Hi FiF,
I realise this does not answer your question that much but I saw a Toyota MR2 on studded tyres at one of the ski-resorts in Scotland in the late eighties.

I was having difficulty push-starting my Spitfire in the snow and ice covered car park and these guys came over to help [1]. They lived locally and used studded tyres for several months in the winter. I do not recall any mention of them being illegal.

He showed us just how good the tyres were in an empty section of the huge car park. Whilst everybody else's tyres were scrabbling for grip, his car accelerated pretty fast producing an impressive spray of crushed ice from the rear wheels. Braking and cornering was equally good considering it was quite a task to remain standing upright on one's two feet.

[1] eventually, we just pushed the Spitfire onto the main road, I sat in it and free-wheeled a mile or so downhill till there was some tarmac showing through and then it started.
Letter in Sunday Times re studs in tyres - Pugugly {P}
I concur. According to the ST it would appear to render wheelchains unlawful. Have a look at www.snowchains.co.uk

PS Are the roaming Goats any relation to the Sheep that safely grazed I used to sing about in school ?
Letter in Sunday Times re studs in tyres - matt35 {P}
FiF,
Couldn't comment on current UK law re studs, but drove a Chevy Impala for 6 months in Syracuse New York in 1976/77 in the worst winter in their recorded history - 162" of snow.
I recall that everyone used snow tires and that, if you got stuck without snow tires, it was $100-00 spot fine.

The only problem I had was in the first week - everyone in the office went out 10 minutes before the bell and came back wearing snow boots - which I did not have.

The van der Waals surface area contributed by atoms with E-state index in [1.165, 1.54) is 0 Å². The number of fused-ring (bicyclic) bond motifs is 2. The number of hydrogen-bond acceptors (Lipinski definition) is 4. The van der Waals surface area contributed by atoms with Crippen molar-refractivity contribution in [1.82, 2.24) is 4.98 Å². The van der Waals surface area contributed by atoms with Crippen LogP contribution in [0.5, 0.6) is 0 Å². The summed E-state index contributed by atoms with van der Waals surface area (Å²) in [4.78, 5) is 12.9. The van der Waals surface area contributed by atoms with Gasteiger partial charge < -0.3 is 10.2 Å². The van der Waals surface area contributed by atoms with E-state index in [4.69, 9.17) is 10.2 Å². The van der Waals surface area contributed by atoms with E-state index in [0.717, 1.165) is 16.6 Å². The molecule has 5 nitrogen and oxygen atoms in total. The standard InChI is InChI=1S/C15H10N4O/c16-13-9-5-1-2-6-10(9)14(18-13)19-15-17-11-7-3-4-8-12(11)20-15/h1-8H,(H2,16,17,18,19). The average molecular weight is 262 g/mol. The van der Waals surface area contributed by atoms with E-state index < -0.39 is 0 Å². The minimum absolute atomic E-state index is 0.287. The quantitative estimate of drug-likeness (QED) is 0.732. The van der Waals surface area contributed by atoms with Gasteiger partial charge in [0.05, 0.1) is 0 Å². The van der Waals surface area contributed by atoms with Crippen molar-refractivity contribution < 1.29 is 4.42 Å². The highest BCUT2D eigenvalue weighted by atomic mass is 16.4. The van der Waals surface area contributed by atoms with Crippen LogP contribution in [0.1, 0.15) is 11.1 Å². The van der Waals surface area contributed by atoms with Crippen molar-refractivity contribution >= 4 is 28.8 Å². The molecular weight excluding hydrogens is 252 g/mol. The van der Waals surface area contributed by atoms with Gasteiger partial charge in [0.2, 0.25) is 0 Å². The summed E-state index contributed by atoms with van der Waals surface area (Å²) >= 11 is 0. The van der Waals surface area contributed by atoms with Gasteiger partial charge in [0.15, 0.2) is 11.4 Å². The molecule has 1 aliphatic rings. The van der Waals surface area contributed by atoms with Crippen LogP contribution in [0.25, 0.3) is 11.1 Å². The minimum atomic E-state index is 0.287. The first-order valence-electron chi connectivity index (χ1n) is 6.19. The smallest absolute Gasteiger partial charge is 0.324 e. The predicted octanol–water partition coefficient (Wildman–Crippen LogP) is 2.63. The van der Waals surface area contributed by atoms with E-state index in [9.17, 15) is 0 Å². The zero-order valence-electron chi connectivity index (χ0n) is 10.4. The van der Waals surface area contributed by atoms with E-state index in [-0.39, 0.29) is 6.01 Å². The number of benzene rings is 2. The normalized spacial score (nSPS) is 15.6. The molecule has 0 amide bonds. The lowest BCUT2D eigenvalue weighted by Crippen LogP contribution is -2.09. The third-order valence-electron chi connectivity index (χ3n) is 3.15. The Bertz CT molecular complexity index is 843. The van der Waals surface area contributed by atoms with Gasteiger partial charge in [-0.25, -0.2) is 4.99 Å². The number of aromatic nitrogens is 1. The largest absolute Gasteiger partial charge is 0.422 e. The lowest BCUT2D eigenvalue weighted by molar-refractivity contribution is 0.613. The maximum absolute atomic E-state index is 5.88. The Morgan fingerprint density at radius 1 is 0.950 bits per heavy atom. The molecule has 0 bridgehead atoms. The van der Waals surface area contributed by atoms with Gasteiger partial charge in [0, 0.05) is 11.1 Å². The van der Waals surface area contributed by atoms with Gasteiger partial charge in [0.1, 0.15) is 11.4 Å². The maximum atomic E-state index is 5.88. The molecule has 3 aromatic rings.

First and second nights, the Impala was going sideways in the car park, third and fourth nights I waited until everyone had gone home to avoid a bump.

Fifth night, a colleague told me they were also running the engines to let the automatic chokes settle down - I had never heard of automatic chokes in 1976 - at minus 25 degrees the Chevy was taking off a bit sharpish.

Never needed studs - I think they are more for ice than snow?
Matt35

Letter in Sunday Times re studs in tyres - BobbyG
Excuse the ignorance on studded tyres but surely these must be awful to drive on tarmac? What grip do they give you doing an emergency stop?
Letter in Sunday Times re studs in tyres - Flat in Fifth
Excuse the ignorance on studded tyres but surely these must be
awful to drive on tarmac? What grip do they give you
doing an emergency stop?


No excuse needed BobbyG.

Don't think of the ice-racer type spikes where there are more spikes than rubber. Mostly there are about 100-150 spikes per tyre, they protrude only a small amount, and in the modern designs the rubber compounds used still give good grip on dry and wet tarmac, ie its a world away from the old style where tarmac grip was significantly reduced particularly in the wet.

Of course there is an increase in road noise and fuel consumption and a small decrease in grip on pure tarmac but personally wouldn't describe it as awful, different yes. No more different than the adjustments you have to make in switching from a modern sports car to a modern saloon car, ie clearly one has greater capabilities than the other, but both have far greater performance than most people use.

Hope that explanation clarifies.

FiF


Letter in Sunday Times re studs in tyres - Honestjohn
27(1)(h) MV Con and Use Regs 86:
the tyre is not maintained in such condition as to be fit for use to which the vehicle is being put or has a defect which might in any way cause damage to the surface of the highway or persons on or in the vehicle or other persons using the road.

Even in NE England (Northumberland, where else?) quite a lot of people keep a spare pair of wheels with studded tyres for the drive wheels of two wheel drive cars. They are legal on packed snow which can last for days, sometimes weeks. But make a lot of noise in the towns where the roads are heavily salted. Be pointless and useless in the South East, except on one memorable evening on the M11 and M25 at the end of January.

HJ
Letter in Sunday Times re studs in tyres - Dwight Van Driver
Bit off tack but similar:

M.V(Con and Use) Regs were in the old days called the MC(Con and Use) and Track Laying Regs.

The later part covered the like of Fordson Tractors with spade lugged wheels, County Crawler Tractors etc with tracks like a tank and of course HM Forces tracked vehicles.

To use these vehicles on the road the tracks had to have cleats to prevent damage to the road surface.

Jeepers am I getting old (and sad).

DVD